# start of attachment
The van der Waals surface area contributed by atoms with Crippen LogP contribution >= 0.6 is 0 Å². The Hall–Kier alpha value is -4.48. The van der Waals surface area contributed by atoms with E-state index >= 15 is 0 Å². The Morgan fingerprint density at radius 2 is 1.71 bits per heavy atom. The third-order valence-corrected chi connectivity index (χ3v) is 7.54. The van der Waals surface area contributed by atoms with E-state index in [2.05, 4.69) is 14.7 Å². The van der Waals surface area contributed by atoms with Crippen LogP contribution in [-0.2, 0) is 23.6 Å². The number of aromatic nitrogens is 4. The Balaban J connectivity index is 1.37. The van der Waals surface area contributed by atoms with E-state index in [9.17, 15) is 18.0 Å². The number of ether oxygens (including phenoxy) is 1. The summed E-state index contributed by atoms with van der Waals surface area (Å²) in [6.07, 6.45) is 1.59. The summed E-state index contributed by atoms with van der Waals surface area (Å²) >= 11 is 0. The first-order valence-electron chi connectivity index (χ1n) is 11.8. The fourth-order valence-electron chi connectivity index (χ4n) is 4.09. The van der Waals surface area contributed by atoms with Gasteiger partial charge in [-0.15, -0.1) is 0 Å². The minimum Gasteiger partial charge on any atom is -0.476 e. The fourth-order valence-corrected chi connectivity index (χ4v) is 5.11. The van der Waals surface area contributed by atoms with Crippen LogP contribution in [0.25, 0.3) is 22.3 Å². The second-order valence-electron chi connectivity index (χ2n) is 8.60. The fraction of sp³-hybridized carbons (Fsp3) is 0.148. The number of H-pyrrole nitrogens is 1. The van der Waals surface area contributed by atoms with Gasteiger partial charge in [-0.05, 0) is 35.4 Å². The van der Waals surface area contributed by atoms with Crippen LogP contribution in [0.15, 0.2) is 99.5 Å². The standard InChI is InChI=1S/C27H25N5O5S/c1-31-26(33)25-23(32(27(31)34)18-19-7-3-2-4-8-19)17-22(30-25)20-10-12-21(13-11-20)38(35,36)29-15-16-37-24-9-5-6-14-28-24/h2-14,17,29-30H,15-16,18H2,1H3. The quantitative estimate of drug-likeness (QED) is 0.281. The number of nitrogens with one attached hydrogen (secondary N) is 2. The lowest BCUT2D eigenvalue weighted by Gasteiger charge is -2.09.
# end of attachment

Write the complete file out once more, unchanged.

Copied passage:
The van der Waals surface area contributed by atoms with Crippen LogP contribution >= 0.6 is 0 Å². The Hall–Kier alpha value is -4.48. The van der Waals surface area contributed by atoms with E-state index >= 15 is 0 Å². The Morgan fingerprint density at radius 2 is 1.71 bits per heavy atom. The third-order valence-corrected chi connectivity index (χ3v) is 7.54. The van der Waals surface area contributed by atoms with E-state index in [2.05, 4.69) is 14.7 Å². The van der Waals surface area contributed by atoms with Crippen LogP contribution in [-0.2, 0) is 23.6 Å². The number of aromatic nitrogens is 4. The Balaban J connectivity index is 1.37. The van der Waals surface area contributed by atoms with E-state index in [9.17, 15) is 18.0 Å². The number of ether oxygens (including phenoxy) is 1. The summed E-state index contributed by atoms with van der Waals surface area (Å²) in [6.07, 6.45) is 1.59. The summed E-state index contributed by atoms with van der Waals surface area (Å²) >= 11 is 0. The first-order valence-electron chi connectivity index (χ1n) is 11.8. The fourth-order valence-electron chi connectivity index (χ4n) is 4.09. The van der Waals surface area contributed by atoms with Gasteiger partial charge in [-0.15, -0.1) is 0 Å². The minimum Gasteiger partial charge on any atom is -0.476 e. The fourth-order valence-corrected chi connectivity index (χ4v) is 5.11. The van der Waals surface area contributed by atoms with Crippen LogP contribution in [0.25, 0.3) is 22.3 Å². The second-order valence-electron chi connectivity index (χ2n) is 8.60. The fraction of sp³-hybridized carbons (Fsp3) is 0.148. The number of H-pyrrole nitrogens is 1. The van der Waals surface area contributed by atoms with Gasteiger partial charge in [-0.05, 0) is 35.4 Å². The van der Waals surface area contributed by atoms with Crippen LogP contribution in [0.15, 0.2) is 99.5 Å². The standard InChI is InChI=1S/C27H25N5O5S/c1-31-26(33)25-23(32(27(31)34)18-19-7-3-2-4-8-19)17-22(30-25)20-10-12-21(13-11-20)38(35,36)29-15-16-37-24-9-5-6-14-28-24/h2-14,17,29-30H,15-16,18H2,1H3. The quantitative estimate of drug-likeness (QED) is 0.281. The number of nitrogens with one attached hydrogen (secondary N) is 2. The lowest BCUT2D eigenvalue weighted by Gasteiger charge is -2.09.